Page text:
Stop Asking ‘What Should I Do?’

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You’re stuck. You’ve got a problem — maybe an ethical dilemma, maybe a creative block — and are short a solution. What should you do? 

As it turns out, you might be asking yourself the wrong question. Or, more specifically, using one wrong word: Asking “What could I do?” instead of “What should I do?” can lead you to better, more creative answers, according to a recent working paper  by a team of Harvard Business School professors.

Asking yourself, for example, “What should I do with my life?” tacitly implies that there’s a right and a wrong answer to that question. It seems that the word should can cause us to think in black and white, while could reveals the in-between shades of gray. “What initially seems like a problem that involves competing and incompatible principles turned out to be a problem that can be solved when we approach it with a ‘could’ mind-set,” Francesca Gino, one of the paper’s co-authors and author of Sidetracked: Why Our Decisions Get Derailed, and How We Can Stick to the Plan, said in an email to Science of Us.

Gino and colleagues Ting Zhang and Joshua D. Margolis explore this concept in their paper, specifically narrowing their study to ethical dilemmas. They were interested in examining how simply swapping should for could may open us up to what they call moral insight, which they define as “discovering solutions that move beyond selecting one conflicting ethical option over another.”

They write:

Shifting individuals’ contemplation toward what they could do changes both their perception of the dilemma and the solutions that they reach. Because the question “What should you do?” implies selecting one moral path, “should” mindsets may lead individuals to focus on weighing and choosing one of two possible courses of action in these dilemmas. Consequently, thinking about “should” may lead people to satisfice in settling for a solution that meets the primary ethical priority while neglecting the other value.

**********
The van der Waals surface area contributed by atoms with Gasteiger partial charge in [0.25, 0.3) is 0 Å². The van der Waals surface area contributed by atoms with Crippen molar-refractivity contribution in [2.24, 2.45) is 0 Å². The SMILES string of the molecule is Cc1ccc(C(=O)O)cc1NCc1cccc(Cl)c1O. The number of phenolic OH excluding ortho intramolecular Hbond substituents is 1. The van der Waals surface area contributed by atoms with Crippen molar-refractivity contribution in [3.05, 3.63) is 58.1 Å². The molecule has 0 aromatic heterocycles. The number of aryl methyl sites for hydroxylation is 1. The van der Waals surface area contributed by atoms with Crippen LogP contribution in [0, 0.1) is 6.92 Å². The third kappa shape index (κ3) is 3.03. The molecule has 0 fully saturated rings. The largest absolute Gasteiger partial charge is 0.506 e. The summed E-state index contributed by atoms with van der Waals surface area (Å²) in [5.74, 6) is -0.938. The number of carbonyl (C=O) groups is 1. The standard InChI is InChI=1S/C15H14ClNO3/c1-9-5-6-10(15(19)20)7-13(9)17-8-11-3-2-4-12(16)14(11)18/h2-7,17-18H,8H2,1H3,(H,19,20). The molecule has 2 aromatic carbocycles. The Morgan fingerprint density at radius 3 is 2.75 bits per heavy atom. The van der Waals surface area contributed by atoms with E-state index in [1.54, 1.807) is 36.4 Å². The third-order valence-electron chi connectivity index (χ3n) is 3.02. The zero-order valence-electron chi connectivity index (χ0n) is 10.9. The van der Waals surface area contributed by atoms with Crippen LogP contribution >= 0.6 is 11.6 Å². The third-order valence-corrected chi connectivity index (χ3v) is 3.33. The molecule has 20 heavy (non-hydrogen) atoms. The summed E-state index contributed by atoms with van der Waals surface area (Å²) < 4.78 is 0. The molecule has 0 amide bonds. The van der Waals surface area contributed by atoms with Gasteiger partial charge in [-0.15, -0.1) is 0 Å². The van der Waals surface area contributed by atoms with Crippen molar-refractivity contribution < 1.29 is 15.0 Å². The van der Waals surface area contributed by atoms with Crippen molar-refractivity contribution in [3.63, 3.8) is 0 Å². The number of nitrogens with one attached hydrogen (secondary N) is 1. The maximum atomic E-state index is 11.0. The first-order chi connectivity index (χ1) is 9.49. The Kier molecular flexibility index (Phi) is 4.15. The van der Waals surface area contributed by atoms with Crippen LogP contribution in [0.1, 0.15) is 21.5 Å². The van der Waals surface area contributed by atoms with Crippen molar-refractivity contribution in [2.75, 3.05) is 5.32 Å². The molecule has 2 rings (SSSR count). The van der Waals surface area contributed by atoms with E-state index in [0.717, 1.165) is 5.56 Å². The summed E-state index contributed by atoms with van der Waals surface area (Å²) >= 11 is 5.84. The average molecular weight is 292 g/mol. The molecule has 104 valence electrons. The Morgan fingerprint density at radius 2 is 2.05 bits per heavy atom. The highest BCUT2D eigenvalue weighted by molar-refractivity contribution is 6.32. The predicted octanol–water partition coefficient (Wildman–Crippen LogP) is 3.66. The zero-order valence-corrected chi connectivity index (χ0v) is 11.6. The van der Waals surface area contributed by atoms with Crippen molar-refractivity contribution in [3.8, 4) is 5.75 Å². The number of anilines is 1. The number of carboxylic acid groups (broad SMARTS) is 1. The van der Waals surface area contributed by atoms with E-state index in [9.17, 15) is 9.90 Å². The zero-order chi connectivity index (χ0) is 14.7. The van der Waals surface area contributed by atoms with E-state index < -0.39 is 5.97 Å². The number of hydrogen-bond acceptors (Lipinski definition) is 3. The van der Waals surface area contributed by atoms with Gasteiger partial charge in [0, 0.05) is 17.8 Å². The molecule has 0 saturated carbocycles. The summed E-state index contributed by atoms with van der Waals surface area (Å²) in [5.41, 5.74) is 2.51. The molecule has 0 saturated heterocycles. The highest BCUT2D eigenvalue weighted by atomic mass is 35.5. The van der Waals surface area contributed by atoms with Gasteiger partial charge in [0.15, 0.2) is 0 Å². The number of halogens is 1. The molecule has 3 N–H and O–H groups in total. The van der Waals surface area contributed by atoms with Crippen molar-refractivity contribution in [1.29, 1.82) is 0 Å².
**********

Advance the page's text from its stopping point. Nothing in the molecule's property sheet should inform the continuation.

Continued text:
In contrast, a “could” mindset may shift individuals to reconceive the problem as one that does not necessarily involved forced tradeoffs.

In one study, Gino and colleagues used Amazon’s Mechanical Turk to recruit 206 adults, who completed an online study in which they were presented with one of four ethical dilemmas. Some were asked “What should you do?” and others were asked, “What could you do?” Then, both groups were asked, “What would you do?” Later, an independent team of coders rated their answers on a scale of one to seven for how creative the participants’ solutions were. Those who were encouraged to think could were rated as more creative (a 5.06 average) than those who were told to think should (4.41). The coders also rated the could group’s decisions as more moral overall than the should group.

This isn’t the first time psychologists have examined this seemingly unimportant distinction. In a 1987 study, researchers gave participants an assortment of random objects, including a rubber band. Some of them were asked to think about what the objects were, while others were told to think about what the objects could be. Then, they asked participants to erase a mark without using an eraser. The people who’d been primed to think could “were more likely to recognize that a rubber band could be used in lieu of an eraser, compared to those who considered what these objects were,” Gino and colleagues wrote in their current paper.

So when you’re facing a dilemma, a smarter question to ask yourself seems to be this: What could I do?